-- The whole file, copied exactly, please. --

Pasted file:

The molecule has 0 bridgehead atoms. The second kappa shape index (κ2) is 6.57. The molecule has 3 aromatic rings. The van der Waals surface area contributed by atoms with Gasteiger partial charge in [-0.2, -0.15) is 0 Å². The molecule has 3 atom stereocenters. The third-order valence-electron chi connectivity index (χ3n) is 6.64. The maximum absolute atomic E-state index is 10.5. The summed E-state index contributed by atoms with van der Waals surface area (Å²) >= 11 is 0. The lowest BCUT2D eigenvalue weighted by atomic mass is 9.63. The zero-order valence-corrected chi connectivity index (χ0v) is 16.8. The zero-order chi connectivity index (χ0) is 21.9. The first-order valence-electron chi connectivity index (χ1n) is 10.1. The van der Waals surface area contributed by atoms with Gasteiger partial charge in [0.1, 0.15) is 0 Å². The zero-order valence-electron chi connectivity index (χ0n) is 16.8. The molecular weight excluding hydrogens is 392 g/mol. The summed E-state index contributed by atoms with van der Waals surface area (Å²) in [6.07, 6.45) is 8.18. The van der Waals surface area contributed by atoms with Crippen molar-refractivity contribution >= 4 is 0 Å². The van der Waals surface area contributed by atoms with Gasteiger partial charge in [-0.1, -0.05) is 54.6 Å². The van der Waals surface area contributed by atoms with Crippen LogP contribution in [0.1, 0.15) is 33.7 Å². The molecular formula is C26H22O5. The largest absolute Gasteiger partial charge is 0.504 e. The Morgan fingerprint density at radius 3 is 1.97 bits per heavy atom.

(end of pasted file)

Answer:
The molecule has 0 bridgehead atoms. The second kappa shape index (κ2) is 6.57. The molecule has 3 aromatic rings. The van der Waals surface area contributed by atoms with Gasteiger partial charge in [-0.2, -0.15) is 0 Å². The molecule has 3 atom stereocenters. The third-order valence-electron chi connectivity index (χ3n) is 6.64. The maximum absolute atomic E-state index is 10.5. The summed E-state index contributed by atoms with van der Waals surface area (Å²) >= 11 is 0. The lowest BCUT2D eigenvalue weighted by atomic mass is 9.63. The zero-order valence-corrected chi connectivity index (χ0v) is 16.8. The zero-order chi connectivity index (χ0) is 21.9. The first-order valence-electron chi connectivity index (χ1n) is 10.1. The van der Waals surface area contributed by atoms with Gasteiger partial charge in [0.1, 0.15) is 0 Å². The zero-order valence-electron chi connectivity index (χ0n) is 16.8. The molecular weight excluding hydrogens is 392 g/mol. The summed E-state index contributed by atoms with van der Waals surface area (Å²) in [6.07, 6.45) is 8.18. The van der Waals surface area contributed by atoms with Crippen molar-refractivity contribution >= 4 is 0 Å². The van der Waals surface area contributed by atoms with Gasteiger partial charge in [-0.1, -0.05) is 54.6 Å². The van der Waals surface area contributed by atoms with Crippen LogP contribution in [0.1, 0.15) is 33.7 Å². The molecular formula is C26H22O5. The largest absolute Gasteiger partial charge is 0.504 e. The Morgan fingerprint density at radius 3 is 1.97 bits per heavy atom.